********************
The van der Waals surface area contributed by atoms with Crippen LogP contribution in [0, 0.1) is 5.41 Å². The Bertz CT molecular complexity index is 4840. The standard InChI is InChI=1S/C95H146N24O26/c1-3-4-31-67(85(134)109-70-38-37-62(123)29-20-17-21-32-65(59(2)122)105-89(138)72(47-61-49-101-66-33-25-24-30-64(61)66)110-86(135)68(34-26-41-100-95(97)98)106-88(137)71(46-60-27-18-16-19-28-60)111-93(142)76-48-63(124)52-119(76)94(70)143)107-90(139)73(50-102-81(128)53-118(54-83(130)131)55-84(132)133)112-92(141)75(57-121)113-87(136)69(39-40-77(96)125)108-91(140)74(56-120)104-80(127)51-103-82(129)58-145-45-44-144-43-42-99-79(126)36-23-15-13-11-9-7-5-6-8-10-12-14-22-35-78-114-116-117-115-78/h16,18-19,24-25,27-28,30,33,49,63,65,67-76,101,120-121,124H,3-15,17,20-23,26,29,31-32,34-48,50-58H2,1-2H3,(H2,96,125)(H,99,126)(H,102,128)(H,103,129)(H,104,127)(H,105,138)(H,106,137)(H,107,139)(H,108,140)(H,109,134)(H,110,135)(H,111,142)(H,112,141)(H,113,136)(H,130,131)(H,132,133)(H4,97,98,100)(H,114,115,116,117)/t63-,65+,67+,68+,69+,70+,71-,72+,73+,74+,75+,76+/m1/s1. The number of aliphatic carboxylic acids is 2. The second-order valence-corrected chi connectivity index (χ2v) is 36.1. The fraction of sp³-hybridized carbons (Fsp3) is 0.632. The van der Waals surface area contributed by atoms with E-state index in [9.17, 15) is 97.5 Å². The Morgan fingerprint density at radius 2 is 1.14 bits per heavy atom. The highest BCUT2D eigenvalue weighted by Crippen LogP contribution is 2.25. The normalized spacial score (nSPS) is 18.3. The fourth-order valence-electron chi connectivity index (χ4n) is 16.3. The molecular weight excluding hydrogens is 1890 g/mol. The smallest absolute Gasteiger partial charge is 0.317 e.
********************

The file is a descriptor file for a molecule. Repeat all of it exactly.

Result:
The van der Waals surface area contributed by atoms with Crippen LogP contribution in [0, 0.1) is 5.41 Å². The Bertz CT molecular complexity index is 4840. The standard InChI is InChI=1S/C95H146N24O26/c1-3-4-31-67(85(134)109-70-38-37-62(123)29-20-17-21-32-65(59(2)122)105-89(138)72(47-61-49-101-66-33-25-24-30-64(61)66)110-86(135)68(34-26-41-100-95(97)98)106-88(137)71(46-60-27-18-16-19-28-60)111-93(142)76-48-63(124)52-119(76)94(70)143)107-90(139)73(50-102-81(128)53-118(54-83(130)131)55-84(132)133)112-92(141)75(57-121)113-87(136)69(39-40-77(96)125)108-91(140)74(56-120)104-80(127)51-103-82(129)58-145-45-44-144-43-42-99-79(126)36-23-15-13-11-9-7-5-6-8-10-12-14-22-35-78-114-116-117-115-78/h16,18-19,24-25,27-28,30,33,49,63,65,67-76,101,120-121,124H,3-15,17,20-23,26,29,31-32,34-48,50-58H2,1-2H3,(H2,96,125)(H,99,126)(H,102,128)(H,103,129)(H,104,127)(H,105,138)(H,106,137)(H,107,139)(H,108,140)(H,109,134)(H,110,135)(H,111,142)(H,112,141)(H,113,136)(H,130,131)(H,132,133)(H4,97,98,100)(H,114,115,116,117)/t63-,65+,67+,68+,69+,70+,71-,72+,73+,74+,75+,76+/m1/s1. The number of aliphatic carboxylic acids is 2. The second-order valence-corrected chi connectivity index (χ2v) is 36.1. The fraction of sp³-hybridized carbons (Fsp3) is 0.632. The van der Waals surface area contributed by atoms with E-state index in [9.17, 15) is 97.5 Å². The Morgan fingerprint density at radius 2 is 1.14 bits per heavy atom. The highest BCUT2D eigenvalue weighted by Crippen LogP contribution is 2.25. The normalized spacial score (nSPS) is 18.3. The fourth-order valence-electron chi connectivity index (χ4n) is 16.3. The molecular weight excluding hydrogens is 1890 g/mol. The smallest absolute Gasteiger partial charge is 0.317 e.